Just a few years after a big leadership transition, Apple announced not only a brand new operating system but said they would be offering a public beta to interested customers. Sound familiar? The year was 2000 and the OS in question was the very first version of OS X. Now, 14 years later, Apple's once again inviting users to come and check out the Mac's latest and greatest operating system before its impending release.
But where the OS X Public Beta was a one-off move at a time when Apple's future was decidedly uncertain, the launch of the OS X Yosemite Public Beta this week highlights an Apple that is nothing but comfortable in its spot in the technology industry.
It is the year 2000
Back in 2000, I was a junior at college. I had a blue-and-white PowerMac G3 and a recently acquired PowerBook G3, both running Mac OS 9.0.4. As much love as I held for the classic Mac OS, I'd long accepted that it had grown somewhat long in the tooth. We few, we proud, we hardy Mac users had become the butt of jokes for our Windows enthusiast friends, and features like "preemptive multitasking" and "protected memory" were only discussed in hushed tones.
We were not entirely without hope. Those of us who regularly pored over the pages of magazines like Macworld had eagerly looked forward to a modern OS, rumored to be delivered by projects Taligent, Copland, and Gershwin. But that enthusiasm waned as those promised technologies failed to materialize. The return of Steve Jobs in 1997 may have restored some hope, but it wasn't until the release of the OS X Public Beta that many of us were willing to accept that maybe this venture wouldn't go up in smoke. I'm not sure if that was a factor in Apple's decision to release a public beta, but I wouldn't be surprised if the company wanted to reassure its user base.
Even once folks like me forked over $30 to get a disc for the Public Beta (via snail mail, naturally) and installed it on our Macs, there was still plenty of trepidation. The interface was familiar in some ways, but there was still much that was alien (why, oh why, was there a non-functional Apple icon in the middle of the menu bar?), there were plenty of features that didn't quite work yet, and most applications had to be run in a mode that emulated the old Mac OS.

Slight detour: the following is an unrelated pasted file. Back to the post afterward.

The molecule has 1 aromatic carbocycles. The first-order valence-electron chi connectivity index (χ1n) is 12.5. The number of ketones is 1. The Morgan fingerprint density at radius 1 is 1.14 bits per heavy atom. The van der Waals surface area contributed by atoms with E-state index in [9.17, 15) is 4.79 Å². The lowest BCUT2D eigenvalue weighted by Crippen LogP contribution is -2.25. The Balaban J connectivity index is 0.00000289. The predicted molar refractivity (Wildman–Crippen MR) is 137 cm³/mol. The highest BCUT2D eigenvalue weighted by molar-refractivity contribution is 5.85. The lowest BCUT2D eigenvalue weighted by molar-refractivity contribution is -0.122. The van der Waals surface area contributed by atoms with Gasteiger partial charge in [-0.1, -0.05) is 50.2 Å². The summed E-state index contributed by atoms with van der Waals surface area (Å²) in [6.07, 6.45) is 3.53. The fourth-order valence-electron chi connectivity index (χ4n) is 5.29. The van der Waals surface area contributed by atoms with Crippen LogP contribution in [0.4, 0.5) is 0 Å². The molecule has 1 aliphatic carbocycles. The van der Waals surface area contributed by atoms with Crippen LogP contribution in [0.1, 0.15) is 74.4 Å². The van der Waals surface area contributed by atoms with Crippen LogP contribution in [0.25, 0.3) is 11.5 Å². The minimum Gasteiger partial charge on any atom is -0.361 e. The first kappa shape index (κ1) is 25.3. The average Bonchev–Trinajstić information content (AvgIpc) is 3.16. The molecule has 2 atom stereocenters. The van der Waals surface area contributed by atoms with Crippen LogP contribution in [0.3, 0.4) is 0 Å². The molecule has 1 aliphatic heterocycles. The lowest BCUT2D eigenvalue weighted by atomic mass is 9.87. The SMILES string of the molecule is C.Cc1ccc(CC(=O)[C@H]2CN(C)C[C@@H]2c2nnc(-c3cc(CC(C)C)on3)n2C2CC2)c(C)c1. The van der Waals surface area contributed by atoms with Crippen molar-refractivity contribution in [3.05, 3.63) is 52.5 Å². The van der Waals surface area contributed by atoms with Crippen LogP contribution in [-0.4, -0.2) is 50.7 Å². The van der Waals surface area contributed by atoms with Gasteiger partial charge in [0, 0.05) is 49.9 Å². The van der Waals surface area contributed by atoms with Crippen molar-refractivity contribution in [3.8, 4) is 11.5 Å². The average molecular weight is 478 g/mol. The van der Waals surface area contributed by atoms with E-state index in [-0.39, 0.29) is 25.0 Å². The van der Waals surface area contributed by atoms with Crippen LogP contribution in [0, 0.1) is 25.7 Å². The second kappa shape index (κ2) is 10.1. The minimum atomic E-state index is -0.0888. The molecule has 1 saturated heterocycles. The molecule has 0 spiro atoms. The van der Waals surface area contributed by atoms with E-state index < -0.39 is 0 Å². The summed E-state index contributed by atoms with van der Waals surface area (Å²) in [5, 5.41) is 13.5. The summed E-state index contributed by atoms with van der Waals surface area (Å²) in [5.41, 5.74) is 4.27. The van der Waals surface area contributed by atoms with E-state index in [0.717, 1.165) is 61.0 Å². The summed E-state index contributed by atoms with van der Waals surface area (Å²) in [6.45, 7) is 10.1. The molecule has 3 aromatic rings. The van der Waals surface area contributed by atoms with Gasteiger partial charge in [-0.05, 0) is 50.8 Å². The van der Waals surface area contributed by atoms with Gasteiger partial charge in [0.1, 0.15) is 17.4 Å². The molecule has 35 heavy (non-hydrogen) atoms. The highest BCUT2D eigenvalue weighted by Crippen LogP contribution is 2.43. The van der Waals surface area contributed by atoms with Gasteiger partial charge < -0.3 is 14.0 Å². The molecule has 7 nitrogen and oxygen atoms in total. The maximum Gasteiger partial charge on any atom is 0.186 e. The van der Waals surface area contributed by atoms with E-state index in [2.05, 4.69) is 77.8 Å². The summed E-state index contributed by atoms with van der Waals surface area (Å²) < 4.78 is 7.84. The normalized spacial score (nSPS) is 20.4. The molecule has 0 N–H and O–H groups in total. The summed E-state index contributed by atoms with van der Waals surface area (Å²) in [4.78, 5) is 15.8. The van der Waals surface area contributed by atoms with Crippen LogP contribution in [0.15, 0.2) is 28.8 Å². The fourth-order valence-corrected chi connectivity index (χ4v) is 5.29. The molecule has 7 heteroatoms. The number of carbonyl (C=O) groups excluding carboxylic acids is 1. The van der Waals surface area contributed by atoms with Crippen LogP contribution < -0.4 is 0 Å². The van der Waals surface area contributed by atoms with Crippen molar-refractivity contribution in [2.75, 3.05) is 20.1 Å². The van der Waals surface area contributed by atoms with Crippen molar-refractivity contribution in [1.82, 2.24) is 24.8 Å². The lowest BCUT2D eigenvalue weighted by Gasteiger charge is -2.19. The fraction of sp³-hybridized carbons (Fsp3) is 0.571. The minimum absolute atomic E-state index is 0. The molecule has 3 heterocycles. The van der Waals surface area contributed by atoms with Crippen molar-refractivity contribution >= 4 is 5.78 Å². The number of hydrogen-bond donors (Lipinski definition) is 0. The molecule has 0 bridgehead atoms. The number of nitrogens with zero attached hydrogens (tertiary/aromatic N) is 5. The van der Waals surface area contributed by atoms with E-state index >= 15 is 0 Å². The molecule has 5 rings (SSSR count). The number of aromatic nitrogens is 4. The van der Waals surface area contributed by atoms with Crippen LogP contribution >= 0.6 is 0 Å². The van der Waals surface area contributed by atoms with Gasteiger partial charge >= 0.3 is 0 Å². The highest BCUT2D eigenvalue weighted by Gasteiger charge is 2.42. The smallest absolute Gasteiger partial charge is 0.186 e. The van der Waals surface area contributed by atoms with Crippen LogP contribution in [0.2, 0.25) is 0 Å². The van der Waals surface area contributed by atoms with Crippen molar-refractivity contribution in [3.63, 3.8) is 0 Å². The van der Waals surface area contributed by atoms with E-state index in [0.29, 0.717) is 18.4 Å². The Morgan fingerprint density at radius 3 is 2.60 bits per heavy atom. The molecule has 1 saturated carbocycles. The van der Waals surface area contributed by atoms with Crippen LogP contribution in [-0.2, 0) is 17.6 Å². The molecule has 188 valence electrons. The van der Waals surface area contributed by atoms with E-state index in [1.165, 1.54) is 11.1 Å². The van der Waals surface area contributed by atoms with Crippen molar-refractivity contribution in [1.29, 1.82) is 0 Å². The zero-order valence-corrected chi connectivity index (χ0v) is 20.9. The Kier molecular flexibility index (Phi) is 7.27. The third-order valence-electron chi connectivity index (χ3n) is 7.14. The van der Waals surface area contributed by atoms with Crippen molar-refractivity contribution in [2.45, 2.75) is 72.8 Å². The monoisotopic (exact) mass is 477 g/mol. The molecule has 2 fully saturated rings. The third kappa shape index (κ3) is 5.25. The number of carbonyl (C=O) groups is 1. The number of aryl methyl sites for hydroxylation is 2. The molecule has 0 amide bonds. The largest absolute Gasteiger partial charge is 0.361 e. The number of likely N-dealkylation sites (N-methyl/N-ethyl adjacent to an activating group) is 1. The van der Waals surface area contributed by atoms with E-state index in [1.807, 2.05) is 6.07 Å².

In short, it was a brave new world.
That brave new world has now become the status quo. After 14 years, OS X has become a home for us--in just a few years, we'll have been using it as long as we were using the classic Mac OS before OS X's release. New users have flocked to the platform, some of whom weren't even a glimmer in their parents' eyes at the time of the OS X Public Beta's release and who can't imagine a world where Apple was ever in peril.
So why return to the land of the public beta now? Today's Apple is hardly teetering on the edge of disaster, and OS X is a stable, mature piece of software.
Therein, I think, lies the reason. Stability and maturity are, frankly, not the kind of thing that most folks get worked up about. With so much attention focused on Apple's mobile offerings, OS X has, if not fallen by the wayside, at least certainly come to occupy a smaller slice of attention than it did when it was the mainstay of Apple's product line. In days gone by, it was more important for Apple to maintain a certain degree of secrecy and surprise around its tentpole product; these days, however, competition in the PC market is arguably at an all-time low, and Apple may have trouble even seeing its closest rivals in its rear-view mirror.
Hence moves like making OS X updates free, starting with last year's Mavericks. The company's always been committed to delivering great products, but with the PC market in disarray, Apple stands to do better by getting its latest OS into as many customers' hands as possible. The Public Beta takes that to the next level, inviting users to become part of the testing process and making them a part of a rarefied community (even if that community is a million people large).
That sort of inclusiveness goes a long way towards cementing Apple as a customer-facing company, and it even stands to gain from the testing, bug reporting, and discussion around the beta.
Much has been made of the changes in Apple during these, the early years of Tim Cook's tenure. And while we Apple watchers are perhaps overly attuned to the inner workings of the company, the signs aren't that hard to see.
The Public Beta may not even be among the most significant of them in the long run, but it is a sign that Cupertino's newfound openness isn't just some sort of strange fluke but rather an institutional decision that will inform Apple's philosophies and strategies for the foreseeable future.
As focused as Apple has always claimed to be on surprising and delighting its customers, there was always the feeling that it held itself at arm's length. The Apple that we're starting to see now would much rather fling open the doors and invite folks in.